-Take over-the counter medications to ease the pain.
-Ask your doctor about exercises that can strengthen the muscles in your foot.
-Eat a well-balanced diet. You heal faster when you are getting all of the nutrients you need.
-Take as much weight off the broken foot as possible. If you can’t bear any weight on the foot, ask someone to help you by getting things at eye level or lower.
-Balance yourself around your home with furniture or grab bars (in the shower). Once your foot heals enough for you to be able to put some pressure on it, these activities will make it easier for you to get around.
-Wear a case, splint, brace, boot or special shoes to protect the area.
After your bones has healed, you will most likely need to strengthen your muscles and loosen up stiff joints and ligaments in your feet. A physical therapist can help you with this process.
In some cases, a broken bone might be so severely injured that it can’t heal on its own. In addition to being embedded into muscles and tissue, the fracture may have also damaged your blood vessels, tendons or ligaments.
Plates, rods and screws may be used to increase stability during healing or help you avoid further injury or deformity. Other treatments that you doctor may recommend for severely broken feet include:
- Mobilization of the foot and ankle: Your doctor will realign the bones, tendons and ligaments to restore function in your foot. They might manipulate your joints manually or use electrical stimulation or heat treatment to relax muscles.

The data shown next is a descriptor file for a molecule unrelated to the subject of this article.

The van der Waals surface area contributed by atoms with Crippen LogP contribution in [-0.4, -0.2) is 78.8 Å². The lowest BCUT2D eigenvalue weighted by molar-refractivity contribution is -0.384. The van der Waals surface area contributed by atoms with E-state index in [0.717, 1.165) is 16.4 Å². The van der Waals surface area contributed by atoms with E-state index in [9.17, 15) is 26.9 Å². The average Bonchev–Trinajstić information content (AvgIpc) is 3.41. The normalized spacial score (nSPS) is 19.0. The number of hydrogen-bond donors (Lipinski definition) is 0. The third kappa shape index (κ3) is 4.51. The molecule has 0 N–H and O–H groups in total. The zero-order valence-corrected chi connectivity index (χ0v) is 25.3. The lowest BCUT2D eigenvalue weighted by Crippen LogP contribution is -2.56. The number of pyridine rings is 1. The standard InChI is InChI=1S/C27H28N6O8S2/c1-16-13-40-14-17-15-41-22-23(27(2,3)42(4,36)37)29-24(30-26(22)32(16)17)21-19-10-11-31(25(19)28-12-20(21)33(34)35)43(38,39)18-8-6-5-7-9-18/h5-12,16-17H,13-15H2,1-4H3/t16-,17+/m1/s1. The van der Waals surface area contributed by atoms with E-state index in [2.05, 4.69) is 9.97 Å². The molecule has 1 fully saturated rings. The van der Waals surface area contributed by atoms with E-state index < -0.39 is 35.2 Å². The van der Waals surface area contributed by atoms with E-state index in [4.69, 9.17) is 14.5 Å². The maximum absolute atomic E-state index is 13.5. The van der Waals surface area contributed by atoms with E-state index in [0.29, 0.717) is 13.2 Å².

- Arthroscopy: If your ligaments or cartilage are damaged, it may be necessary to clean out the area with an arthroscope.
- Arthrodesis: Several surgeries may be required to remove torn pieces of bone and fuse together healthy bones in the injured site. This procedure stabilizes joints so that they can’t move or cause pain anymore.
The best way to prevent broken feet is to stay active and warm up before you play sports or exercise. Wear the right shoes that fit properly.
When your shoes wear out, replace them regularly. This is especially important for runners, so you should have a close look at your running shoes every now and then.
Always start slow if you start a new sports or exec program. If the activity is unfamiliar, your muscles may not be strong enough to support you.
Whenever you are on your feet for extended periods of time, wear comfortable shoes that fit well and cushion your feet. If you have an old injury or a chronic condition like diabetes, peripheral vascular disease or rheumatoid arthritis, talk to your doctor about exercises or stretches that can help strengthen your muscles.
In case you have had surgery, it may be important for you to get medical clearance before getting back into an active life.
Broken foot symptoms, treatments and healing time can range from a small crack to a severe fracture. The most common treatment for a broken foot is weight bearing immobilization through casts or surgical fixation with plates, rods and screws. In some cases surgery may be necessary to repair the damage done by the break in your bones; this might involve removing torn pieces of bone, realigning joints with muscle relaxation exercises or fusing together fractured bones. It’s important that you engage in physical therapy after breaking your foot as it will help strengthen muscles and loosen up stiff joints and ligaments quicker than they would heal on their own. If you have had any experience dealing with these injuries please share them below! We would love to hear about how we can make our blog post even more helpful. Your input is always appreciated!